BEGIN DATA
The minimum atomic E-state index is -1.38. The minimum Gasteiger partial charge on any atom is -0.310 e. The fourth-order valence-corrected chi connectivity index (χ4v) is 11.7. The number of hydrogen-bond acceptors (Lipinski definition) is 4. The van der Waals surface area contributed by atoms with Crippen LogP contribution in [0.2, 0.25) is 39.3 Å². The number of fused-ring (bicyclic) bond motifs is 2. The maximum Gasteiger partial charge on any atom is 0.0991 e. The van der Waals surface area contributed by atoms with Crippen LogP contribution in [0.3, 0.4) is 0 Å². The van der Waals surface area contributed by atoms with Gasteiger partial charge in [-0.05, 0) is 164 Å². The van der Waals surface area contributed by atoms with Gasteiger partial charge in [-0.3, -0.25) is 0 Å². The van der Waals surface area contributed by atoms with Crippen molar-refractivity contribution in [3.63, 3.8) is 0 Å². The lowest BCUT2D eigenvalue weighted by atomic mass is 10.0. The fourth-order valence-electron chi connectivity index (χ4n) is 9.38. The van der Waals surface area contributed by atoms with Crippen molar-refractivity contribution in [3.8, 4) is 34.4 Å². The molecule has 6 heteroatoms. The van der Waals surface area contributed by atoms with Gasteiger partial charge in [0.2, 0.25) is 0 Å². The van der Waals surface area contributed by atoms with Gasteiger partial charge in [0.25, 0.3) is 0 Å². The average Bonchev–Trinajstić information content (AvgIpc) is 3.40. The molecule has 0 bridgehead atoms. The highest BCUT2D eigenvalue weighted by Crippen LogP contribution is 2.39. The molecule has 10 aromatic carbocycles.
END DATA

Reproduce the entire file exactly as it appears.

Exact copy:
The minimum atomic E-state index is -1.38. The minimum Gasteiger partial charge on any atom is -0.310 e. The fourth-order valence-corrected chi connectivity index (χ4v) is 11.7. The number of hydrogen-bond acceptors (Lipinski definition) is 4. The van der Waals surface area contributed by atoms with Crippen LogP contribution in [0.2, 0.25) is 39.3 Å². The number of fused-ring (bicyclic) bond motifs is 2. The maximum Gasteiger partial charge on any atom is 0.0991 e. The van der Waals surface area contributed by atoms with Crippen LogP contribution in [0.3, 0.4) is 0 Å². The van der Waals surface area contributed by atoms with Gasteiger partial charge in [-0.05, 0) is 164 Å². The van der Waals surface area contributed by atoms with Gasteiger partial charge in [-0.3, -0.25) is 0 Å². The van der Waals surface area contributed by atoms with Crippen molar-refractivity contribution in [3.63, 3.8) is 0 Å². The lowest BCUT2D eigenvalue weighted by atomic mass is 10.0. The fourth-order valence-electron chi connectivity index (χ4n) is 9.38. The van der Waals surface area contributed by atoms with Crippen molar-refractivity contribution in [3.8, 4) is 34.4 Å². The molecule has 6 heteroatoms. The van der Waals surface area contributed by atoms with Gasteiger partial charge in [0.2, 0.25) is 0 Å². The van der Waals surface area contributed by atoms with Gasteiger partial charge in [0.25, 0.3) is 0 Å². The average Bonchev–Trinajstić information content (AvgIpc) is 3.40. The molecule has 0 bridgehead atoms. The highest BCUT2D eigenvalue weighted by Crippen LogP contribution is 2.39. The molecule has 10 aromatic carbocycles.